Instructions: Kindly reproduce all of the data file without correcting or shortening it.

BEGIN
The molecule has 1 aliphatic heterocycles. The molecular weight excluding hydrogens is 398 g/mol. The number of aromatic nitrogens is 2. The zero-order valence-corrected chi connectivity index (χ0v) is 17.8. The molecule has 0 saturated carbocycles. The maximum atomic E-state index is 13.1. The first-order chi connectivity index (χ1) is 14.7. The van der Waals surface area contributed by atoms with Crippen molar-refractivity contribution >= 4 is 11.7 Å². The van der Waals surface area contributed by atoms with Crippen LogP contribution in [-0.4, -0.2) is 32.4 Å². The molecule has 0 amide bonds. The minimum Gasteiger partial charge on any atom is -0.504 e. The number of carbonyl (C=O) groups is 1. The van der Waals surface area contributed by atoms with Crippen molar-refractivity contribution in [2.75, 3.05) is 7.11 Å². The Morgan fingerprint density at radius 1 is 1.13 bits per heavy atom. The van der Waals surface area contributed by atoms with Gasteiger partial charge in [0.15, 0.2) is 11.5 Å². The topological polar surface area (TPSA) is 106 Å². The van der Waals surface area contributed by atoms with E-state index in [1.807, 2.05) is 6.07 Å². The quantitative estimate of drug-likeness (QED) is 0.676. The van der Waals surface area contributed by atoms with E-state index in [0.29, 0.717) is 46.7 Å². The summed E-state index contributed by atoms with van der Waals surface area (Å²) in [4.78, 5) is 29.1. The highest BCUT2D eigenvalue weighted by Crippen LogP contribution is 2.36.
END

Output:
The molecule has 1 aliphatic heterocycles. The molecular weight excluding hydrogens is 398 g/mol. The number of aromatic nitrogens is 2. The zero-order valence-corrected chi connectivity index (χ0v) is 17.8. The molecule has 0 saturated carbocycles. The maximum atomic E-state index is 13.1. The first-order chi connectivity index (χ1) is 14.7. The van der Waals surface area contributed by atoms with Crippen molar-refractivity contribution >= 4 is 11.7 Å². The van der Waals surface area contributed by atoms with Crippen LogP contribution in [-0.4, -0.2) is 32.4 Å². The molecule has 0 amide bonds. The minimum Gasteiger partial charge on any atom is -0.504 e. The number of carbonyl (C=O) groups is 1. The van der Waals surface area contributed by atoms with Crippen molar-refractivity contribution in [2.75, 3.05) is 7.11 Å². The Morgan fingerprint density at radius 1 is 1.13 bits per heavy atom. The van der Waals surface area contributed by atoms with Gasteiger partial charge in [0.15, 0.2) is 11.5 Å². The topological polar surface area (TPSA) is 106 Å². The van der Waals surface area contributed by atoms with E-state index in [1.807, 2.05) is 6.07 Å². The quantitative estimate of drug-likeness (QED) is 0.676. The van der Waals surface area contributed by atoms with E-state index in [0.29, 0.717) is 46.7 Å². The summed E-state index contributed by atoms with van der Waals surface area (Å²) in [4.78, 5) is 29.1. The highest BCUT2D eigenvalue weighted by Crippen LogP contribution is 2.36.